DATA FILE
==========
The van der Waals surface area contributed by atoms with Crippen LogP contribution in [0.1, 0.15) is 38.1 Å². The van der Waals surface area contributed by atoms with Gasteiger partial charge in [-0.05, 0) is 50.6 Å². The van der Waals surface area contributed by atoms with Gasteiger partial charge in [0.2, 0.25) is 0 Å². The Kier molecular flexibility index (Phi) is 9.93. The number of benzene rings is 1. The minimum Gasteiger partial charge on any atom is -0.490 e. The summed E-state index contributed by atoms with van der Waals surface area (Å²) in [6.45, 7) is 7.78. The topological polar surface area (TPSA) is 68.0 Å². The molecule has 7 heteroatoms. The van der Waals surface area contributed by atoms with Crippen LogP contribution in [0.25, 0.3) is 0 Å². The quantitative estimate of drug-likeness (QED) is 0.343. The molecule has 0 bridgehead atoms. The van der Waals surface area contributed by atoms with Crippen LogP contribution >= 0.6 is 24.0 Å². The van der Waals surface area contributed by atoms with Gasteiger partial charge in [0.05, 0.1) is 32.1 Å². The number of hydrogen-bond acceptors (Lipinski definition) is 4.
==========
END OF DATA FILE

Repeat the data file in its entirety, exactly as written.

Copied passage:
The van der Waals surface area contributed by atoms with Crippen LogP contribution in [0.1, 0.15) is 38.1 Å². The van der Waals surface area contributed by atoms with Gasteiger partial charge in [-0.05, 0) is 50.6 Å². The van der Waals surface area contributed by atoms with Gasteiger partial charge in [0.2, 0.25) is 0 Å². The Kier molecular flexibility index (Phi) is 9.93. The number of benzene rings is 1. The minimum Gasteiger partial charge on any atom is -0.490 e. The summed E-state index contributed by atoms with van der Waals surface area (Å²) in [6.45, 7) is 7.78. The topological polar surface area (TPSA) is 68.0 Å². The molecule has 7 heteroatoms. The van der Waals surface area contributed by atoms with Crippen LogP contribution in [0.25, 0.3) is 0 Å². The quantitative estimate of drug-likeness (QED) is 0.343. The molecule has 0 bridgehead atoms. The van der Waals surface area contributed by atoms with Crippen LogP contribution >= 0.6 is 24.0 Å². The van der Waals surface area contributed by atoms with Gasteiger partial charge in [0.05, 0.1) is 32.1 Å². The number of hydrogen-bond acceptors (Lipinski definition) is 4.